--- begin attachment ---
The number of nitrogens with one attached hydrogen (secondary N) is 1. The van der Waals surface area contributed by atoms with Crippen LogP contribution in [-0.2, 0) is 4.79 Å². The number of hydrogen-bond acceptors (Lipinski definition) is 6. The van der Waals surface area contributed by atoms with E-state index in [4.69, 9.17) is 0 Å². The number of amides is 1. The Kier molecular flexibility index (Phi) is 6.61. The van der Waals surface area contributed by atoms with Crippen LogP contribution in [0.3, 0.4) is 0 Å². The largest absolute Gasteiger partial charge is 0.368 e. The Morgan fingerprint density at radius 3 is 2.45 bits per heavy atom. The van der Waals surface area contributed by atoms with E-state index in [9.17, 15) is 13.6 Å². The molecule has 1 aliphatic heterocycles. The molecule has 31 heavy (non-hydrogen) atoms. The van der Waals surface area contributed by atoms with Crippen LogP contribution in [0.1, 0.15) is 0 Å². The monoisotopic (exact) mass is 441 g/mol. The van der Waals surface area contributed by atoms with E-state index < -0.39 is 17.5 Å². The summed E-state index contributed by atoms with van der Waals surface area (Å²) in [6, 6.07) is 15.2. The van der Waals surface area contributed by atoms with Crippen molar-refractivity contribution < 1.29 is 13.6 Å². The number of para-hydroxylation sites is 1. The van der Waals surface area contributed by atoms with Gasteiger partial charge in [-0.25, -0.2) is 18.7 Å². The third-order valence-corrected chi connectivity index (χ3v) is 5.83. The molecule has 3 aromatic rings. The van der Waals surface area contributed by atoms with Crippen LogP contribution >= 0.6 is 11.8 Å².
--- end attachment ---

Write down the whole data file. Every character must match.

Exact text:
The number of nitrogens with one attached hydrogen (secondary N) is 1. The van der Waals surface area contributed by atoms with Crippen LogP contribution in [-0.2, 0) is 4.79 Å². The number of hydrogen-bond acceptors (Lipinski definition) is 6. The van der Waals surface area contributed by atoms with E-state index in [4.69, 9.17) is 0 Å². The number of amides is 1. The Kier molecular flexibility index (Phi) is 6.61. The van der Waals surface area contributed by atoms with Crippen LogP contribution in [0.3, 0.4) is 0 Å². The largest absolute Gasteiger partial charge is 0.368 e. The Morgan fingerprint density at radius 3 is 2.45 bits per heavy atom. The van der Waals surface area contributed by atoms with E-state index in [9.17, 15) is 13.6 Å². The molecule has 1 aliphatic heterocycles. The molecule has 31 heavy (non-hydrogen) atoms. The van der Waals surface area contributed by atoms with Crippen LogP contribution in [0.1, 0.15) is 0 Å². The monoisotopic (exact) mass is 441 g/mol. The van der Waals surface area contributed by atoms with E-state index < -0.39 is 17.5 Å². The summed E-state index contributed by atoms with van der Waals surface area (Å²) in [6, 6.07) is 15.2. The van der Waals surface area contributed by atoms with Crippen molar-refractivity contribution < 1.29 is 13.6 Å². The number of para-hydroxylation sites is 1. The van der Waals surface area contributed by atoms with Gasteiger partial charge in [-0.25, -0.2) is 18.7 Å². The third-order valence-corrected chi connectivity index (χ3v) is 5.83. The molecule has 3 aromatic rings. The van der Waals surface area contributed by atoms with Crippen LogP contribution >= 0.6 is 11.8 Å².